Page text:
“Failure to see our sin as primarily against God is, I believe, the reason we experience so little heartfelt grief over it. … But be it ever so small in our own eyes, whenever we sin we also break God’s law. And Scripture says, ‘Whoever keeps the whole law but fails in one point has become accountable for all of it’ (James 2:10). God’s law is seamless, one complete whole. So when we break any of it, we break the whole law.”

“Is mourning over sin just for those first coming to Christ? No, Jesus’ words are in the present active tense. We could literally translate them as ‘blessed are those who continue to mourn.’ He is pronouncing a blessing on those whose attitude toward their sin is characterized by mourning. One mark of a growing Christian, then, is a growing sense of his or her sin, and an attitude of mourning over it.”

“So mourning over our sin is truly a display of humility in action. We cannot be proud and mourn over sin at the same time. We cannot be judgmental toward other believers, or even toward unbelievers, if we are truly contrite and brokenhearted over our own sin.”

I just shared quotes on blessed are the poor in spirit. Quotes on the next Beatitude will be posted soon. Stay tuned…

11 Quotes From “The Duty Of Pastors”

The Duty Of PastorsJohn Owen has some fascinating insights on pastors and ministers (hint: they’re not the same thing) in his book The Duty Of Pastors. Here are some of the quotes I liked from this book. Remember this book was written in the 17th-century, so don’t let the Old English keep you from discovering the rich truths in these passages.

“Why should any speak where the Holy Ghost is silent? … Where things are obscured, it is a safer way to prove the practice of men by God’s precept, charitably supposing them to have been obedient, than to wrest the divine rule to their observation, knowing how prone men are to deify themselves by mixing their inventions with the worship of God.”

“The lights which God maketh are sufficient to rule the seasons for which they are ordained. As, in creating of the world, God ‘made two great lights, the greater light to rule the day, and the lesser light to rule the night;’ so, in the erection of the new world of His church, He set up two great lights, the lesser light of the Old Testament to guide the night, the dark space of time under the law, and the greater light of the New Testament to rule the glorious day of the gospel. And these two lights do sufficiently enlighten every man that cometh into this new world. There is no need of the false fire of tradition where God sets up such glorious lights.”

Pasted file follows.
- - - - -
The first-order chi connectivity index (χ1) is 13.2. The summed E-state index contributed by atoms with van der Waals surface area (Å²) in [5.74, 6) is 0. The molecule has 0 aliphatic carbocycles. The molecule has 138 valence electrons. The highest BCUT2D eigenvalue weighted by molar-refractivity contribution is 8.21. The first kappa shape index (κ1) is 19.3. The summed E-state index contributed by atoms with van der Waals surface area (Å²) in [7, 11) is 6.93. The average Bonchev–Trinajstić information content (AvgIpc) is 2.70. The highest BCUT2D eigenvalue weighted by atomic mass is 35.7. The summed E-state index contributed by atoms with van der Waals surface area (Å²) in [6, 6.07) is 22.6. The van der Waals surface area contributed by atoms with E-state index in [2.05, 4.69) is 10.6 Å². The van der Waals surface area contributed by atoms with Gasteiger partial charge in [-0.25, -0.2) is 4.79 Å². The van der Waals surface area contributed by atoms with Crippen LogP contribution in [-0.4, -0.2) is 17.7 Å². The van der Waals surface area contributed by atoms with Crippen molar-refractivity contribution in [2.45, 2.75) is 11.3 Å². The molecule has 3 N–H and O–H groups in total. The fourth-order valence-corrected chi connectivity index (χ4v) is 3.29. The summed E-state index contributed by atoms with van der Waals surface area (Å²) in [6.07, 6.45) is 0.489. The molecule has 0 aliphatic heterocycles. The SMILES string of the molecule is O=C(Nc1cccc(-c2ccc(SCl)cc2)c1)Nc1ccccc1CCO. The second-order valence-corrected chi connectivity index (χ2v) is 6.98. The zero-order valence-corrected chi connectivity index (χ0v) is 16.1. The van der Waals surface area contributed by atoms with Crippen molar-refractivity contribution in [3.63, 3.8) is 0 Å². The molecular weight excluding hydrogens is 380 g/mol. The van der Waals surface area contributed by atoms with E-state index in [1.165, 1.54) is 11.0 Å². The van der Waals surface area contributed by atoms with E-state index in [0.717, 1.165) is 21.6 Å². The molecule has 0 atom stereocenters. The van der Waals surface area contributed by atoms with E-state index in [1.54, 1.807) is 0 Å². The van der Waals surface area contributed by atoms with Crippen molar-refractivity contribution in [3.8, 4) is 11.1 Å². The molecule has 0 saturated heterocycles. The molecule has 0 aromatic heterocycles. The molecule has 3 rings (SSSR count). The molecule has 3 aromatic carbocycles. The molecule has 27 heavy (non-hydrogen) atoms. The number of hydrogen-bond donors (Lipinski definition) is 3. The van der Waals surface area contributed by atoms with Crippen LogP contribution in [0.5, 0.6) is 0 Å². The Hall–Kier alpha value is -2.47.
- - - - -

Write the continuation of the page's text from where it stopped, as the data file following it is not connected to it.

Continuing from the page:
“All faithful ministers of the gospel, inasmuch as they are ingrafted into Christ and are true believers, may, as all other true Christians, be called priests; but this inasmuch as they are members of Christ, not ministers of the gospel. It respecteth their persons, not their function, or not them as such.”

“Thus, this metaphorical appellation of priests is, in the first place an intimation of that transcendent privilege of grace and favour which Jesus Christ hath purchased for everyone that is sanctified with the blood of the covenant.”

“Not to lose myself and reader in this digression, the sum is, the unspeakable blessings which the priesthood of Christ hath obtained for us are a strong obligation for the duty of praise and thanksgiving; of which that in some measure we may discharge ourselves, He hath furnished us with sacrifices of that kind to be offered unto God.” 

“That the name of priests is nowhere in the Scripture attributed peculiarly and distinctively to the ministers of the gospel as such. … And yet, when Christ ascended on high, He gave some to be prophets, for the edification of His body, Eph. iv. 11; none, as we find, to be priests. Priests, then (like prelates), are a sort of church-officers whom Christ never appointed.”

“Never fear the equity of what God sets thee upon. No excuses of disability or any other impediment ought to take place; the Lord can and will supply all such defects.”

“God never sendeth any but whom He doth so extraordinarily and immediately call and ordain for that purpose; and that this may be manifested unto others, He always accompanieth them with His own almighty power, in the working of such miracles as may make them be believed, for the very works’ sake which God by them doth effect.”

“We do not read of any such miracles wrought by the prophet Amos, and yet he stands upon his extraordinary immediate vocation, ‘I was no prophet, neither was I a prophet’s son, but the Lord took me,’ etc. It sufficeth, then, that they be furnished with a supernatural power, either in, 1. Discerning; 2. Speaking; or 3. Working. … The sum is, that seeing such men pretend that their revelations and miracles are from heaven, let us search whether the doctrine they seek to confirm by them be from heaven or no.”

“There is a general obligation on all Christians to promote the conversion and instruction of sinners, and men erring from the right way.”

“For a public, formal, ministerial teaching, two things are required in the teacher: first, Gifts from God; secondly, Authority from the church (I speak now of ordinary cases). He that wants either is no true pastor.”

Be sure to check out my review of The Duty Of Pastors by clicking here.